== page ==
FAIR A FAIR analysis of front-page election coverage in three major dailies revealed a strong emphasis on horserace politics at the expense of issue coverage. The study found a lopsided focus on Donald Trump over Hillary Clinton, and an overwhelming focus on the presidential race at the expense of all other electoral contests.
The analysis examined all front-page election stories from the New York Times, Washington Post and USA Today from August and September, sorting them into six different categories: issues, campaigns, candidates, process, voters and international.
Of the 217 total stories, 47 percent focused on the campaigns—pieces centered on who was “gaining ground” or “teetering,” who was “broadening their outreach” or altering their strategy—and, of course, who raised more money.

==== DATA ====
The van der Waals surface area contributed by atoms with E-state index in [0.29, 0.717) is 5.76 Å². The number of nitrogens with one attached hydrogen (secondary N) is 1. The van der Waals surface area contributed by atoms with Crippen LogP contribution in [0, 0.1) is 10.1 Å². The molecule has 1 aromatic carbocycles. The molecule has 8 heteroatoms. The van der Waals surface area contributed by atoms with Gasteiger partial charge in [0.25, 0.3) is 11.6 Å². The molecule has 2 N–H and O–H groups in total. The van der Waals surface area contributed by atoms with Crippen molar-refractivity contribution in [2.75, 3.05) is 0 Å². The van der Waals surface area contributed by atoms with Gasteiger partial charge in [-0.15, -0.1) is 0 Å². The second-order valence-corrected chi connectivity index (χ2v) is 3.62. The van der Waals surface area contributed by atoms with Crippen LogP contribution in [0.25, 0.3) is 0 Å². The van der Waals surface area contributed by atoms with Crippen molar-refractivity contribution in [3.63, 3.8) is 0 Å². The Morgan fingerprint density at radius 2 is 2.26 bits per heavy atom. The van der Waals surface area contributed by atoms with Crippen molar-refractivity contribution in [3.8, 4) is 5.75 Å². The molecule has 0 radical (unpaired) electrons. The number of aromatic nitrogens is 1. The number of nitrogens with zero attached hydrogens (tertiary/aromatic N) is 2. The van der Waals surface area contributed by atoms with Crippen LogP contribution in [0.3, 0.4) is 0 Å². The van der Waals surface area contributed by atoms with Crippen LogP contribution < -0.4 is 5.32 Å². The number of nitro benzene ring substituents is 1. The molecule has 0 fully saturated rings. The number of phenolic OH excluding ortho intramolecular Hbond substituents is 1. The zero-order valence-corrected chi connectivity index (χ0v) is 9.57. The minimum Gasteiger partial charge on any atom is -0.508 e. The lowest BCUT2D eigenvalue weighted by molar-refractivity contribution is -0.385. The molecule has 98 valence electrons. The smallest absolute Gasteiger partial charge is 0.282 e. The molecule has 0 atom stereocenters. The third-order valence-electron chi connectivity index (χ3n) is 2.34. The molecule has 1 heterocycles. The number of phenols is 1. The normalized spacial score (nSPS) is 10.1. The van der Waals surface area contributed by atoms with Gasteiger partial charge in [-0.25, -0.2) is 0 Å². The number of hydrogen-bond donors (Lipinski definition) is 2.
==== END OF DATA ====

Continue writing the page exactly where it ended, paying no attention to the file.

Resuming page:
Another 12 percent of front-page election stories were focused on voters. Over half of these stories featured straightforward polling reports, while the others were more detailed looks at voter mood and logic.
Stories that directly focused on policy Issues facing the electorate, on the other hand, were only 12 percent of front-page election coverage. Of the 26 issue-oriented stories, five focused on terrorism, four on the economy, three each on immigration and Russia, and two on the Supreme Court. Syria, race, voter ID laws, guns, entitlements, poverty, trade, transparency and nuclear weapons each had one. Important issues like climate change, healthcare, education, drugs, policing, abortion and taxes were the subject of no front-page election stories during the study period.